Presents national data on criminal victimization reported and not reported to police in 2017 and the annual change in criminal victimization from 2016. The report examines personal crimes (rape or sexual assault, robbery, aggravated assault, simple assault, and personal larceny) and property crimes (household burglary, motor vehicle theft, and theft). It also includes data on domestic violence, intimate partner violence, injury to victims, and weapon use. Data are from the National Crime Victimization Survey (NCVS), which collects information from a nationally representative sample of U.S. households on nonfatal crimes, reported and not reported to the police, against persons age 12 or older.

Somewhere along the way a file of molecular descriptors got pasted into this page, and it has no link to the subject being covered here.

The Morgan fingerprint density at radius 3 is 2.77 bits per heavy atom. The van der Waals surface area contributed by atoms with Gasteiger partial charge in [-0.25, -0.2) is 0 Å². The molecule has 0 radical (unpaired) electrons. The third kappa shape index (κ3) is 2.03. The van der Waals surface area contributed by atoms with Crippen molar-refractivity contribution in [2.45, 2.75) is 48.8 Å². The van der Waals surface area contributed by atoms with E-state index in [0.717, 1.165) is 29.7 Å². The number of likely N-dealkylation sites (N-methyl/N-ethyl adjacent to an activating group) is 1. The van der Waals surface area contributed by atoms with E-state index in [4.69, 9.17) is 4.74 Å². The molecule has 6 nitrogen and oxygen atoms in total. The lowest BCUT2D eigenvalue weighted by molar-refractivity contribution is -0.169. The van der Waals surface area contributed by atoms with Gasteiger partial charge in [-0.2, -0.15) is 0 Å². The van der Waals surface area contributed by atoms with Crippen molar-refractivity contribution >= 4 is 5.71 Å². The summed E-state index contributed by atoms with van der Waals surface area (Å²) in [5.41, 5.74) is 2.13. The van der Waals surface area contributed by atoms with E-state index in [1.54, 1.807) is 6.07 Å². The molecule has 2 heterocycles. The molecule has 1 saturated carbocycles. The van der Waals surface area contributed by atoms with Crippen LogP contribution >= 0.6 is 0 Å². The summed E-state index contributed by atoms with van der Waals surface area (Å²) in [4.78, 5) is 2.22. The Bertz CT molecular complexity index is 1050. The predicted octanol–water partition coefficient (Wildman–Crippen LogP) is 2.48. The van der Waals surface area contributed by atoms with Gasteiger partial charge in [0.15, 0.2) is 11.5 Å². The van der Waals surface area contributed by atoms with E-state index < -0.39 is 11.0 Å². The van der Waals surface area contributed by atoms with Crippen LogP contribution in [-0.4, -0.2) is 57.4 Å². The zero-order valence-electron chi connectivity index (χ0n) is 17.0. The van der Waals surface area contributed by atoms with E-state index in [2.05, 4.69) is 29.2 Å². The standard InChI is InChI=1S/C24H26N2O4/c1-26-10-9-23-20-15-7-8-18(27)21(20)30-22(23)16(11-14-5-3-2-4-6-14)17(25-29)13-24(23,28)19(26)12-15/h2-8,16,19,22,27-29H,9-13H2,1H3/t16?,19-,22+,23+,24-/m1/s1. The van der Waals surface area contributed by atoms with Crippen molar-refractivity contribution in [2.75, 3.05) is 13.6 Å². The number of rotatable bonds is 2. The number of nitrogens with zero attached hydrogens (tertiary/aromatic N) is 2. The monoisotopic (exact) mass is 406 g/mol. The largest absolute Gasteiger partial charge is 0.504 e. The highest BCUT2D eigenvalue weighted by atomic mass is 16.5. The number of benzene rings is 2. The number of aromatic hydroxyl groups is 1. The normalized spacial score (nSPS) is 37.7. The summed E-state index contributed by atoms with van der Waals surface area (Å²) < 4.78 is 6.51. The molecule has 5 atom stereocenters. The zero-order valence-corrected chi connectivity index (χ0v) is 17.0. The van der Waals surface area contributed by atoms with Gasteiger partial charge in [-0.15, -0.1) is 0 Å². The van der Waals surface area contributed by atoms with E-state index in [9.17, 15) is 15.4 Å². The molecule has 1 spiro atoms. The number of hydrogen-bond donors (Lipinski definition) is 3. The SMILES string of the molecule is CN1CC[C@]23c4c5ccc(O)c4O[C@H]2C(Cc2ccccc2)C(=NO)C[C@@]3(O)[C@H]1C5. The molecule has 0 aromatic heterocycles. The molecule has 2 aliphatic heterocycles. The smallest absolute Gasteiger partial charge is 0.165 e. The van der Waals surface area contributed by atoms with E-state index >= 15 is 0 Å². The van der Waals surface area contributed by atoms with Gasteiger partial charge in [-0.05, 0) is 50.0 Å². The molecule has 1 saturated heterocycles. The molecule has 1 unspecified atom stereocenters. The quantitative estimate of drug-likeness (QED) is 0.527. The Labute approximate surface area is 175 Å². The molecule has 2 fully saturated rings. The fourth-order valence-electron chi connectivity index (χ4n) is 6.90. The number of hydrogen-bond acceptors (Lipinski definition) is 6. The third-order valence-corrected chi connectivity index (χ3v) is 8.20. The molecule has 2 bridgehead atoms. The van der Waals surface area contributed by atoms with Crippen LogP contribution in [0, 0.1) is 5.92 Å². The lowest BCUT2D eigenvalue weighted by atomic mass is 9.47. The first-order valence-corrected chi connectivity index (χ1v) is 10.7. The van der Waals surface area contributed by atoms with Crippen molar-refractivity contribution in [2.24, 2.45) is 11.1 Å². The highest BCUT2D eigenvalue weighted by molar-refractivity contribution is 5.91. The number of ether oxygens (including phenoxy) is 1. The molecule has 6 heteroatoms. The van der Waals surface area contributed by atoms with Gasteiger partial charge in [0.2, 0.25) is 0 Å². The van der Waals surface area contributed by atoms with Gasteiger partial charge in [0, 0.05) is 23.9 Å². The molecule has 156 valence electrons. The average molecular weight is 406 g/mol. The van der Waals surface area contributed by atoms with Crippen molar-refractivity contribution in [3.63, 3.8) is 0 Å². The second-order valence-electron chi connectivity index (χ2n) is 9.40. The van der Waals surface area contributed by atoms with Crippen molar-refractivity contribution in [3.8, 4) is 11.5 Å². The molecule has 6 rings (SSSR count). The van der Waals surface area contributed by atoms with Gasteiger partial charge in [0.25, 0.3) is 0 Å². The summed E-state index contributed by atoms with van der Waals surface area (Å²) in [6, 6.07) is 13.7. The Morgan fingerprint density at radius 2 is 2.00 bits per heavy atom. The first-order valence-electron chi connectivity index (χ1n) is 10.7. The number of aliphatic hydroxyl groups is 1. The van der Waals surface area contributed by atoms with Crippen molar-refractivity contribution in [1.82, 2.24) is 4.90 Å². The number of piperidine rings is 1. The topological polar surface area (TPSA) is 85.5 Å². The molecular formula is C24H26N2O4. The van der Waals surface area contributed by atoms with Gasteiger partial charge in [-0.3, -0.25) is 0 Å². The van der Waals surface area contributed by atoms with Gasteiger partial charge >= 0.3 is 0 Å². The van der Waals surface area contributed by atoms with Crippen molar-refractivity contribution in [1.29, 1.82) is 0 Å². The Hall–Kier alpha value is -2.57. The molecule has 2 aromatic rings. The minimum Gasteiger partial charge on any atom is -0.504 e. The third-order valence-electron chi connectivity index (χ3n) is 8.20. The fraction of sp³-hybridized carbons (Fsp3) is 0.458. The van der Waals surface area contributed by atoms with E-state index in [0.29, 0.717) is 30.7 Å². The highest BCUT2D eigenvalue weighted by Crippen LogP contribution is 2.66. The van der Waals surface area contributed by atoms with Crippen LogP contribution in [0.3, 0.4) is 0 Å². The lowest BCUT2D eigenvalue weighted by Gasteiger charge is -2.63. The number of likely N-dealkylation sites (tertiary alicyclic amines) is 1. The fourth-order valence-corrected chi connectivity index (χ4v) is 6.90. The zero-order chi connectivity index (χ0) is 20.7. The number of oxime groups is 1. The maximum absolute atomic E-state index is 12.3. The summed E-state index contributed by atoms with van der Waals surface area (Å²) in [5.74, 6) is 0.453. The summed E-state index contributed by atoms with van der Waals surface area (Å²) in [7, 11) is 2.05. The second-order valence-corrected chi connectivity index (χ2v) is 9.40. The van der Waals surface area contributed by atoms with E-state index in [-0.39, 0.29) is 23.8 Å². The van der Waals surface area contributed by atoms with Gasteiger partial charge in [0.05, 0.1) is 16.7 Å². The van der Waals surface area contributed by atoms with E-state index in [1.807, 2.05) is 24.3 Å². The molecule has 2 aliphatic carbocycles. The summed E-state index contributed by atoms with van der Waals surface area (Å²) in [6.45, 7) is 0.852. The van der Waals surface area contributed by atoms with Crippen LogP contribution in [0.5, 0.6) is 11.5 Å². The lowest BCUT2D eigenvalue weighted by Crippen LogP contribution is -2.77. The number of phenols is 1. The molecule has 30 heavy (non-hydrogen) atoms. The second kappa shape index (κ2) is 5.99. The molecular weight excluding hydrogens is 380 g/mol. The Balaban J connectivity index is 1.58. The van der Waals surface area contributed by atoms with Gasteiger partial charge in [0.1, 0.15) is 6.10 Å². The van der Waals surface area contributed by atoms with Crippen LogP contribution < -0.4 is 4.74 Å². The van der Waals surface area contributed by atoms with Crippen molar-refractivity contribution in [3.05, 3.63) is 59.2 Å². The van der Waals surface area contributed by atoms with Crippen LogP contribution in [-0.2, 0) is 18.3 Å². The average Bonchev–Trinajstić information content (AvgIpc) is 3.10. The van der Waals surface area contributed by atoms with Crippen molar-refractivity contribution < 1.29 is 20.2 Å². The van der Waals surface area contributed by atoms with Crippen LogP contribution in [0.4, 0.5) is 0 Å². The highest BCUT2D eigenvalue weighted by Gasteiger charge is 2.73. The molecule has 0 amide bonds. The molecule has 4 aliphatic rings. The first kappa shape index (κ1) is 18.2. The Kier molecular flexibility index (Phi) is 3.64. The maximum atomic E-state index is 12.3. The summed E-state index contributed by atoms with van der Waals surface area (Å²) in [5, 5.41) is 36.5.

- The rate of robbery victimization increased from 1.7 per 1,000 persons in 2016 to 2.3 in 2017.
- The portion of persons age 12 or older who were victims of violent crime increased from 0.98% in 2015 to 1.14% in 2017.
- From 2015 to 2017, the percentage of persons who were victims of violent crime increased among males, whites, those ages 25 to 34, those age 50 and over, and those who had never been married.
- From 2016 to 2017, the rate of overall property crime declined from 118.6 victimizations per 1,000 households to 108.4, while the burglary rate fell from 23.7 to 20.6.